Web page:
Three weeks ago when I started to write this post, the idea of J.J. Hardy succumbing to an injury was something projected and apparently misdirected. The concern I have held since last September focused on Hardy's torn labrum in his non-throwing shoulder. The injury hampered him at the plate last year, resulting in an average exit velocity of 88 mph. That drop was in part due to reduced strength, but also in changed mechanics. The pain was severe enough that Hardy drastically shortened his stroke and relied more on his throwing shoulder and forearms to decelerate the bat as opposed to his lead shoulder.
This past offseason, Hardy increased his weight lifting to strengthen the muscles around his labrum. Surgery on a second labrum tear has a rather poor prognosis and Hardy, at this stage in his career and having experienced a labrum surgery in his younger days, did not desire to go under the knife. Therefore, the approach was to leave the torn labrum as is and let the muscles provide the stability. In response, his exit velocity has popped up to around 96-98 mph.
The hope was that with a stronger shoulder that Hardy would revert back to his 20 home run days. Earlier this season, a few writers bathed in the wonder of Hardy's two home run night in Boston. Perusing the box score, that looked like a marvelous step back in time for Hardy. However, if you actually watched the game, then you saw both home runs were squeakers around the Pesky Pole and likely would have been outs or, optimistically, doubles in other parks. That said, the strengthened shoulder has appeared to improve Hardy's ability to hit doubles and right now he is performing as a league average shortstop at the plate (244/291/410, .302 wOBA, 0.5 fWAR). Add that to his solid play at short and you have a fringe All Star level of play.
However, Hardy is now injured. No, it is not his shoulder, which admittedly could go at any moment. He broke his foot with a time table ranging from four to eight weeks. Unfortunately for the Orioles, whose farm system has largely been neglected over the years, there is no immediate replacement. This is not uncommon though. Few teams have the ability to readily replace any player who goes down at any position. What is particularly tough is that the Orioles should be one of those clubs. Their infield is effectively Leftover Salmon. Between songs, the Orioles starters can exchange instruments. Schoop can arguably play second, short, or third. Machado is a world class third baseman with a glove and a lesser star at shortstop. All the club needs is a useful second baseman, shortstop, or third baseman and the world will continue to spin.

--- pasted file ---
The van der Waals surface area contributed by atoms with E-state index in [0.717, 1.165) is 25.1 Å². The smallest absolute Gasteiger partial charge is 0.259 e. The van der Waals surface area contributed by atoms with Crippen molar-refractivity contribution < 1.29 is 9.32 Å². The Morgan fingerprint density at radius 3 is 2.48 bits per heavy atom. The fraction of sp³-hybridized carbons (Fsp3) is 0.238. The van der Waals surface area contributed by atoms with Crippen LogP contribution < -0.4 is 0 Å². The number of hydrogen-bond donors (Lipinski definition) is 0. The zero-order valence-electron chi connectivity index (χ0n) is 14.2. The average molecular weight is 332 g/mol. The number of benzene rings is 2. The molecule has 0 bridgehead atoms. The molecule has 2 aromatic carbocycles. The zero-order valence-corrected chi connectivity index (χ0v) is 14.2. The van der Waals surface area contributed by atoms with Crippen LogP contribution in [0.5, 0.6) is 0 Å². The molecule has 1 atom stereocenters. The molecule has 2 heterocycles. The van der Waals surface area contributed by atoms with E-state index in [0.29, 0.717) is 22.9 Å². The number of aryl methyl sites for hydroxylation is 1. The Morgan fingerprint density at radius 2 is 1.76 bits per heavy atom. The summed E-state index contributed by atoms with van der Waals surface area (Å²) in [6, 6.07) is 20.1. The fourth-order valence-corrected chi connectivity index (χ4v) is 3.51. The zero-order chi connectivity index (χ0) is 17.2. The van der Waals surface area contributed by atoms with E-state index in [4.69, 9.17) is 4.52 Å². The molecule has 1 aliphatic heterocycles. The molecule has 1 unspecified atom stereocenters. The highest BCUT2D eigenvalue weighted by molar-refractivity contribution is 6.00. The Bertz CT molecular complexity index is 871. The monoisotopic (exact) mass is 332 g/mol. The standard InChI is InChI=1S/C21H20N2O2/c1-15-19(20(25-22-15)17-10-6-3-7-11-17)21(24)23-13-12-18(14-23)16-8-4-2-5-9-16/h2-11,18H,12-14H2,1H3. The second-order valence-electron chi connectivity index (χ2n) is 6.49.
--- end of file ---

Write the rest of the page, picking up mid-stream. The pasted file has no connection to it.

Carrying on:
What the club has are broken veteran toys. Some talk places Pedro Alvarez or Chris Davis at third base. This should immediately be seen as a horrific mistake. To walk through this, let us establish a few facts. One, Alvarez was so poor at playing third base for the Pirates that he was pressed into service at first base and then sparingly used when he failed at that. He would be replacement level at best. That would cost the club between one and two games in comparison to what Hardy provided. It is hard to imagine Davis being much better. His significantly better bat would likely be cancelled out by an even worse ability to handle third base. All of this would create an awful sort of synergy when paired with the current crop of Orioles' left fielders. Missed balls at third will be doubles instead of outs.
Options not yet on the club include Ryan Flaherty and Jimmy Paredes. Paredes will make people pine for Wilson Betemit. Flaherty can replace Hardy's bat, but his adequate glove is a fall from Hardy's. Paul Janish is another possibility out there. Janish may be the best defensive shortstop in Orioles system, but you would not be able to tell from a stat line whether he was in the batter's box or if the pitcher pitched to no one.
There is nothing else left. In the end, a loss of maybe a win or two does not seem like much. One might also consider that this club was projected as a fringe playoff team. That Gallardo has been a mess and that the club has holes in the corner outfield in terms of defense. That makes a couple wins potentially quite meaningful when one looks forward to the playoffs. It also makes one quite thankful for the Orioles season opening winning streak.
So much depends on a J.J. Hardy
Glistening with Sweat
Between two white bases